Guest view: Protecting Lake Tahoe takes all of us
Protecting a fragile environment like we have at Lake Tahoe takes far more than any single agency, organization or individual. Fortunately, environmental protection at Lake Tahoe has come a long way since the Tahoe Regional Planning Agency (TRPA) was created nearly 40 years ago. The level of collaboration between agencies has progressed, as has the sense of environmental stewardship among each person who lives here. As we head into the summer building and landscaping season and start thinking about ways to make improvements, I want to tell you what we are doing to help preserve this special place.
Communication and customer service
Over the last two years, one of the most frequent requests I’ve received from the public is to improve customer service at TRPA. I believe we’ve made progress in this area and I’d like to share a few things we’ve done to improve things on our end. This year, we reorganized staff to create a focused team on communications and customer service and hired a new community liaison. We have perhaps the best front counter staff we’ve ever had at the TRPA – customers have gone so far as to bring in homemade baked goods in appreciation for excellent customer service. TRPA staff members review thousands of project applications every year and help more than 5,000 inquisitive callers with project-related questions. Since our regulations and review standards are designed to protect Lake Tahoe and may differ from building codes in other places, we work hard to simplify our rules for the public. Our new community liaison, Jeff Cowen, will be focusing on this task and will function as a bridge between the community and the agency.
Our customer service team has embarked on an ambitious campaign to revamp all of our permit applications to make our project review process, and the reasoning behind it, more understandable to the general public. We also have an over-the-counter permit streamlining process for specific applications which has dramatically improved customer service. While we still have work to do, we’re making good headway on this front.
Summer landscaping and stewardship
Summer is a busy time of year at the lake. As many of you install best management practices (BMPs) or do home landscaping this summer, I encourage you to be a guardian of Lake Tahoe by making educated choices about plant types and fertilizer use. Over-fertilizing or using fertilizer that is high in phosphorous or nitrogen allows harmful nutrients to seep into Lake Tahoe where they feed algae and aquatic plants that degrade the famed clarity of our water. There are an increasing number of low-phosphorous, low-nitrogen fertilizers available in Tahoe, and with about 40,000 homes and businesses surrounding the lake, making smart fertilizer choices can make a big impact.
Vegetation and ground cover not only beautify a home, they provide an excellent safeguard against the biggest threat to Lake Tahoe’s clarity – fine sediment. The particles of dirt that are slowly clouding the lake are extremely small, and they come from every property in the basin as well as roadways. You can keep fine sediment from escaping from your yard by covering bare soil with 1 to 2 inches of pine needles or mulch and by planting native and adaptive plants. These measures are part of the requirements for installing BMPs, but they are also simple things people can do to protect Lake Tahoe. Having defensible space around your property to protect against wildfire is also important. Fire districts and TRPA have worked together for several years to combine defensible space measures with BMPs. We agree that keeping pine needles five feet away from structures is recommended. For more information on landscaping, visit http://www.trpa.org or call us to request a home landscaping guide.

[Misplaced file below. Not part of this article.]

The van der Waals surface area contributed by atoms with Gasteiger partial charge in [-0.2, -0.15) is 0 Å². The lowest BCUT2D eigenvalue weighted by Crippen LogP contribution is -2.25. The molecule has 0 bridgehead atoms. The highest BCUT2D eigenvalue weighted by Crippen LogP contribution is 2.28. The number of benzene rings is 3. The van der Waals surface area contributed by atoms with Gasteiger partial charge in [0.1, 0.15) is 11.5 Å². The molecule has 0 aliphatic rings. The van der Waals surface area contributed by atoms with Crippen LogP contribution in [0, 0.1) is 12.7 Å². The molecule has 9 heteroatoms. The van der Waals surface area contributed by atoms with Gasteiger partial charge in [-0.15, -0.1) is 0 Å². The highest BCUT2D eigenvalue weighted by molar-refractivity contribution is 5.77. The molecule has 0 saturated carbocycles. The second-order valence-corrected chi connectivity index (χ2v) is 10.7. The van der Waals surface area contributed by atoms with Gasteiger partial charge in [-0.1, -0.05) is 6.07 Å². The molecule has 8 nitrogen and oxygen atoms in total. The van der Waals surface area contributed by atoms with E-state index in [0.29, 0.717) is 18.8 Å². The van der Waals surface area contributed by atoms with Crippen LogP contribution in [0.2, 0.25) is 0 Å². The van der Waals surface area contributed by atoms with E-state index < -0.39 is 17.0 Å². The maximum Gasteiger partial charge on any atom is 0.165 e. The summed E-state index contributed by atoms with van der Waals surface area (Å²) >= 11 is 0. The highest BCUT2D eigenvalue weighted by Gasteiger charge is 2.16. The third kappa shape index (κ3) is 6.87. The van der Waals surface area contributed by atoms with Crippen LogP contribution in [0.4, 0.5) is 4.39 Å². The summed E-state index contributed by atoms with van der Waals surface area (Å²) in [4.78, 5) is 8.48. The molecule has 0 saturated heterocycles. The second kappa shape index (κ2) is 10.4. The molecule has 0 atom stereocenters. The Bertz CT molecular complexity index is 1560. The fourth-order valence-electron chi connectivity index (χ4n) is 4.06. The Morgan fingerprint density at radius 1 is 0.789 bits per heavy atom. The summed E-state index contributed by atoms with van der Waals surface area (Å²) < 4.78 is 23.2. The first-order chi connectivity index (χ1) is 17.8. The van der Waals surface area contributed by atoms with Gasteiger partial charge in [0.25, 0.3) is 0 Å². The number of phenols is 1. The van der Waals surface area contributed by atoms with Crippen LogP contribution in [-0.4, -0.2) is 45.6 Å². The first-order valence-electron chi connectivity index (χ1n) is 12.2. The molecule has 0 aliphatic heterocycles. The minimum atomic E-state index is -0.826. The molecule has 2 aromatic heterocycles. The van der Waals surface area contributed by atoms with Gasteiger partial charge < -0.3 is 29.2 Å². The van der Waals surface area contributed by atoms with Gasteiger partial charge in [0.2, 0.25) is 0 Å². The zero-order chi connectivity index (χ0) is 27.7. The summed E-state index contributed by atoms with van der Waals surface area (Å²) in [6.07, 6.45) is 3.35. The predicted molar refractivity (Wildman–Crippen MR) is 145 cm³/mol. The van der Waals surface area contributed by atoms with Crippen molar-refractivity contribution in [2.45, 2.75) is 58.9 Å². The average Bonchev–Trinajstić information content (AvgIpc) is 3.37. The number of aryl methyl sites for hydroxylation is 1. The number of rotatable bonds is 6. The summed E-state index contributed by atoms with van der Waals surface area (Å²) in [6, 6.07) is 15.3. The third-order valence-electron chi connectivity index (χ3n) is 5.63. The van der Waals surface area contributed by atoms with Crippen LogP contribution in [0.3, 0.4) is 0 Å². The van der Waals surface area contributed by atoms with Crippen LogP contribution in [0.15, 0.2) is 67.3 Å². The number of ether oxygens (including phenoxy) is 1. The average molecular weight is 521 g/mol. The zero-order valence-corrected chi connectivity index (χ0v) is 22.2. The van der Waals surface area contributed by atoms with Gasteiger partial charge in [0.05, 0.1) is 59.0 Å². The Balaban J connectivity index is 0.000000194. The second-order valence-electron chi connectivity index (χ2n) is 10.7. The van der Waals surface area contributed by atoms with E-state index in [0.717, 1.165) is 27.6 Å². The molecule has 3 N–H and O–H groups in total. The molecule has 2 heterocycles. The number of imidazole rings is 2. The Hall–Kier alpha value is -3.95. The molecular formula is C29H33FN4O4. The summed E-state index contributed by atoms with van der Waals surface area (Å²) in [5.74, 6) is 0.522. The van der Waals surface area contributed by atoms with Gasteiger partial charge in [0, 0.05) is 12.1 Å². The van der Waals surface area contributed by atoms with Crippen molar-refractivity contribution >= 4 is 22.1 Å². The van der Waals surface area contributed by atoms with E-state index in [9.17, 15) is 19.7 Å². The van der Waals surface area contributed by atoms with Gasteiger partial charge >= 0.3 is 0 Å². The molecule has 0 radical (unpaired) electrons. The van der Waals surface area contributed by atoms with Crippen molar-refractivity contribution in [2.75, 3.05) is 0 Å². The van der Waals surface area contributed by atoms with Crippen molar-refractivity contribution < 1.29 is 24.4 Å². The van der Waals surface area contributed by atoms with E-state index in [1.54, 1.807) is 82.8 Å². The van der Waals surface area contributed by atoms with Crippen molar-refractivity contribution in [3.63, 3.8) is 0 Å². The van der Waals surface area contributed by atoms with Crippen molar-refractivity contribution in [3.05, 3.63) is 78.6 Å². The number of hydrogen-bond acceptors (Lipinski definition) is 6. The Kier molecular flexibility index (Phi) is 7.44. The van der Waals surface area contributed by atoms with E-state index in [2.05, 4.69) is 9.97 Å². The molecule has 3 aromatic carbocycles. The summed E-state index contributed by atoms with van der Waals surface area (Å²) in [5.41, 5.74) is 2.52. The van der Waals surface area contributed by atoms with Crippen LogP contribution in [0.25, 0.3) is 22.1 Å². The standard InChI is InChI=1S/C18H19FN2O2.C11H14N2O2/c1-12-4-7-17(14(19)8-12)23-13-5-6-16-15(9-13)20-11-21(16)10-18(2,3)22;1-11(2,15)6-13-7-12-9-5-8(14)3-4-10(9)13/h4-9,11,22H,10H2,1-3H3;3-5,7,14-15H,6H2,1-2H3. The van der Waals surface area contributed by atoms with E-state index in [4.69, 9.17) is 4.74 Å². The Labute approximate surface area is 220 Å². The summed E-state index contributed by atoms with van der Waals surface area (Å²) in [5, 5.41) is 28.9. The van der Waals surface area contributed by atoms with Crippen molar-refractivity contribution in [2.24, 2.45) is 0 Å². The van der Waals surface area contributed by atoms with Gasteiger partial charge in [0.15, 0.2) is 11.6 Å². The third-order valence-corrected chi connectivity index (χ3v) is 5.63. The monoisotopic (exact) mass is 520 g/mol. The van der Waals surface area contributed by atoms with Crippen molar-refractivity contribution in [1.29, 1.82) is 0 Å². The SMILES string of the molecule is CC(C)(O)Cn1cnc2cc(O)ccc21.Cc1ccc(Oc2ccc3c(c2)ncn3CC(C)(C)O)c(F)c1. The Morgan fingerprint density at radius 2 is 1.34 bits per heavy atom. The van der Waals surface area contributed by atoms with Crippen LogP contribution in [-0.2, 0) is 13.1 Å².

Airport tree-cutting issue
Many conversations are occurring around Tahoe about an incident at the South Lake Tahoe airport in late May. About 387 trees were clear-cut at the airport in violation of a permit which allowed a maximum of 100 marked trees up to 10 inches in diameter to be cut for airplane safety. Many large trees were cut that were protecting stream banks on the Upper Truckee River from eroding. Let me be clear – TRPA values public safety. We have a history of working with local governments to ensure public safety is not compromised while also protecting Lake Tahoe. If the city had collaborated with the TRPA, I believe we could have found a better alternative than clear-cutting so many trees especially in the sensitive environment along the river.
What happened at the airport and its long-term effects will unfold in time. We are actively investigating the matter and believe that everyone – private property owners and government entities – must be held to the same standards that are designed to protect Lake Tahoe. Any decision about how to resolve the situation – including potential penalties – will be made by our governing board after the investigation is complete.
Keep up to date with the latest issues at TRPA including new permit applications by visiting our Web site at http://www.trpa.org or contact our community liaison, Jeff Cowen, at (775) 588-4547 ext. 278.
– John Singlaub is executive director of the Tahoe Regional Planning Agency.
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